• Vets. George had an accident in Hungary, hurting his Dew Claw. We tried to treat it but in the end we were at the local vet. The receptionist spoke minimal english and had to translate for the vet. In the end they had to take it off. So surgery with anesthetic, antibiotic injection, antibiotic cream and all the bandages to change it for a week. It came to 26,000 foriant (€70). The vet was fantastic and the receptionist exceptional. printing off info and writing down instructions. The funny thing was they didn’t take cards only cash. I offered to leave my passport as I went to get cash out. But they refused and told me where the nearest atm was. A handful of foraint later, it looked like I robbed a bank. I paid for his treatment. George recovered well, so it was a great visit. Like I’ve said previously we use a great vet in Burgues France, she is helpful and we just email her to book a time. Usually a couple of days before we are set to catch the ferry
  • Crossing the channel. We have done the Eurotunnel, the first time we went to France. Great as we weren’t sure how the dogs would be. You stay in your vehicle with your dogs. 30 minutes and you are there. The down side is it can be expensive. We are since used the ferry which is 2 hours from Dunkirk to Dover. Leaving the dogs in the vehicle, you have to go upstairs. You can check on your dogs and the staff are very helpful. We have used a ferry to Sicily and we could stay in the vehicle with the dogs, so they are calmer knowing that we are there.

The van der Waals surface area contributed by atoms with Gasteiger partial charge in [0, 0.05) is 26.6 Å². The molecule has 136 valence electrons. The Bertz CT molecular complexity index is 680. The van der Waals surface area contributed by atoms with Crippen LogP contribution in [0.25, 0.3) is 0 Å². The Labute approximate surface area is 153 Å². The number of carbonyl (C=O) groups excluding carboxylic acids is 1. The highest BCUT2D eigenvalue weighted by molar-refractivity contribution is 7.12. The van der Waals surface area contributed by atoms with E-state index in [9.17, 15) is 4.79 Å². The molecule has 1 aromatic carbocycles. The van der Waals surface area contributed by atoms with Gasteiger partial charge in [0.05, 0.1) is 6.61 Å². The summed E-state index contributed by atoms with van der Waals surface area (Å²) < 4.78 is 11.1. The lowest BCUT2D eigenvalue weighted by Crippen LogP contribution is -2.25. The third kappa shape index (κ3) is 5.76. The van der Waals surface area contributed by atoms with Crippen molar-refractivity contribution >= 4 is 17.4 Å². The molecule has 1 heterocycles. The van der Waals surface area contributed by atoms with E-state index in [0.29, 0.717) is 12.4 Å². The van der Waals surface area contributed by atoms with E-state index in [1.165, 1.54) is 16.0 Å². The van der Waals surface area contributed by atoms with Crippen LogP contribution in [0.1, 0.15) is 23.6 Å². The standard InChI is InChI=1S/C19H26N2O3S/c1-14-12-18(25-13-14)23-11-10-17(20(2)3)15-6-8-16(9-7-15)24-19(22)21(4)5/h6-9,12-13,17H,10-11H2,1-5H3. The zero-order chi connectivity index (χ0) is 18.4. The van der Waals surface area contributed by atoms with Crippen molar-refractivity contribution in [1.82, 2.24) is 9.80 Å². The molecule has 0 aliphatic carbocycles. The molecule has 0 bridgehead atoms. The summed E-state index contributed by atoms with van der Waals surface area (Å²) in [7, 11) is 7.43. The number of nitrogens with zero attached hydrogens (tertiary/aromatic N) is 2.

General Info

We have not been to restricted travelling with dogs. We have found that we are more active due to them. sometimes walking up to 20km a day. A lot of countries allow dogs on public transport with muzzles and lead. But in some cases it depends on the size of the dog. Small, easy to pick up dogs are usually nearly always accepted. Some times you are required to pay for the dogs, but usually not. Dogs are usually not allowed into museums and churches. Usually one of us goes in whilst the other waits. But many castle grounds we have been able to take them in. In Italy its hit and miss. For example Pompeii, Italy we asked one guard and he said small/ medium was ok. Got to the ticket office, they said go ask the guard in his office. He wasnt there, so another lady just said, take them in. To be honest I don’t think they are allowed in but we were lucky. Venice we could take them on the bus and water taxi. Croatia, they were allowed into the Plitvice Lakes and on the public transport there. The national park was stunning and the dogs loved it. Zoey even taking a sneaky swim. We have hiked the French alps and the High Tatra mountains in Slovakia. Even taking them through the table top mountains in Poland. A maze of walkways through rocks. They have been in caves in bear country in Slovenia. Beaches are a favourite and Zoey would be there all day if we allowed her. In the water if its hot she will just sit there, cooling off. Today she was swimming out for sticks in the waves off the east coast of Sicily. The water clear. Even George has decided that he like water and will go out deeper and deeper now. Some countries such as Italy, dogs are welcome in malls and restaurants in some cases. In many countries Collies are not seen so our two either draw stares of amazement or people are so keen to come and say hello. The only thing Zoey doesn’t like is altitude as we have found, it freaks her out. We aren’t sure if it’s the air pressure in her ears or the turbo of our engine. Trying to get up the mountains. Oh and fly swats, she hates that more than flies. As they are our fur babies, we wouldnt want to do this without them.IMG_2515[1]